all right. This is a short section for anybody who's somewhat new to photography, and you just kind of want to brush up on some of the basics. And let's talk about what we're working with here. We've got ourselves a muralist camera, interchangeable lens camera, lots of quality interchangeable lenses for it. Inside, each of the lenses is an apple tree in it, and this aperture is a opening that can open and close down and regulate the amount of light coming into the camera. Light comes through this aperture, and, as I say, you can control the size of the aperture. And so we have lots of different aperture size openings and these air all of course, controlled by the lens that you have. And there's a wide variety of lenses with a variety of aperture openings, and you can open it up and you can close it down, as I say to regulate the amount of light coming in as light comes in, and as you change the aperture, it also changes your depth of field. So when you start at 1.4, for instance, if yo...
u have one of those lenses that opens up quite a bit, you're gonna get very shallow depth of field as you stop the aperture down each one of these aperture stops. Let's in half assed much light, but it also gives you more depth of field. So more things. Aaron focus from front to back. If your lens stops all the way down to F 22 you're going to get a fair bit of depth of field in a given seen for the most part. So you've got two different things going on with the aperture. Now, as light comes in, it's going to try to get to the image sensor. But before it gets there, it needs to get past the shutter unit, which actually has two parts of first and a second curtain. And what happens? Because this is a mere list camera and you need to see what's going on. It keeps the first Shudder unit open so that you can get the light into the sensor so that information is fed to the LCD screen and the electronic viewfinder, so you can see what's going on now when it comes time to take a photo and I'm gonna show you this from the side and from the front. What happens is that one of those shutters needs to close so that the sensor can prepare to capture an image and then captures the exposure with the second curtain coming down and closing it. That way, each pixel is exposed for exactly the same amount of time. And then, of course, it needs to open again so that you can see so that you can compose for your next shot. And this is happening on this camera upwards of around 11 frames per second. So shutter speeds are obviously very important because they are another way of controlling the amount of light that we're recording variety of shutter speeds for controlling motion as well. And so you can choose the shutter speeds appropriate to the action and how you want that action toe look in your final photograph. So this is the most important elements on a camera like this. Inside the sensor, the heart and soul of the camera is also very important. In one of things that's critical to know about is the size of the sensor and how it compares with everything else out on the market, and this is kind of what I would consider a medium sized sensor. It's a little bit smaller than the ones based off of 35 millimeter film, which was very popular for many years and is currently known as a full frame sensor. And so this is using an A PSC or a 1.5 crop sensor, cause it's a little bit smaller than full frame by a factor of 1.5. And so when you're discussing lenses, it's helpful to know what size sensor you have in your camera and what lenses you have versus anybody else you are comparing these with. So that's just a little bit on the basics of photography. And I say, if you want more information about learning photography, I have a couple of classes you may like short one called the Photography Starter kit for beginners and then a more in depth one called the Fundamentals of Photography. And you can find out more about those at Creativelive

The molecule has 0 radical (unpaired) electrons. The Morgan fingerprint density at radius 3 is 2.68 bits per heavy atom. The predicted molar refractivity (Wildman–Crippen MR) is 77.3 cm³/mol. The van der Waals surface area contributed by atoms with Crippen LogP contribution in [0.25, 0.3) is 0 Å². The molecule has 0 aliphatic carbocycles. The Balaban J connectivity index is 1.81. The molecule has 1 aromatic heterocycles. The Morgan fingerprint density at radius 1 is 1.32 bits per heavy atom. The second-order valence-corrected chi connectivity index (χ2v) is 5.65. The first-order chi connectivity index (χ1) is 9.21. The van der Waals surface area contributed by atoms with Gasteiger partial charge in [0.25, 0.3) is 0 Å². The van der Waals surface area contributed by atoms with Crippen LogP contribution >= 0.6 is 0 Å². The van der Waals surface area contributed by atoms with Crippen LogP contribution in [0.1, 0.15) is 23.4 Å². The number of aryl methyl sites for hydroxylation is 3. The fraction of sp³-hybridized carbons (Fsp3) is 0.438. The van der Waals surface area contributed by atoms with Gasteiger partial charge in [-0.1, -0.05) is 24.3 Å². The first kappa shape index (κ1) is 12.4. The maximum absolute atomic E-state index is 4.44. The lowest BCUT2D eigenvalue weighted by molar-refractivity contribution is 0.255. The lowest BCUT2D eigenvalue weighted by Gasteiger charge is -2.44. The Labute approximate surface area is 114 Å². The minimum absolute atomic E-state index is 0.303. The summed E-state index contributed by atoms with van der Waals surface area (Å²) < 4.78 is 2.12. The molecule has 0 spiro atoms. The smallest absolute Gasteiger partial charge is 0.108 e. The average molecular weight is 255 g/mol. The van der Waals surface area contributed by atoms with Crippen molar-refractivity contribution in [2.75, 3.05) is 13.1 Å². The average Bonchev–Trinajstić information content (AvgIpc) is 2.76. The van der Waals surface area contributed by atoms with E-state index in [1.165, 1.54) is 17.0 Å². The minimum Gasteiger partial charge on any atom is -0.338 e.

John Greengo is an award-winning photographer specializing in outdoor and travel photography. Shooting for over 3 decades, John has developed an unrivaled understanding of the industry, tools, techniques and art of photography. When he's not traveling for a new shoot,
I've been with CL for quite a while and I pretty much got used to (all of) John's top quality classes. Kinda been waiting for this one over the last months. So thanks again, John, for your consistent 5 star quality standard!!
I loved this class! How much did I love this class? I loved this class and I don't even have an X-T3!
I have the Fujifilm X100V, a camera similar enough to the X-T3 that this class easily covered 85% - 90% of the features on my camera. It's also a camera new enough that there isn't much available on how to use it.
This class got the job done for me. Well done, John!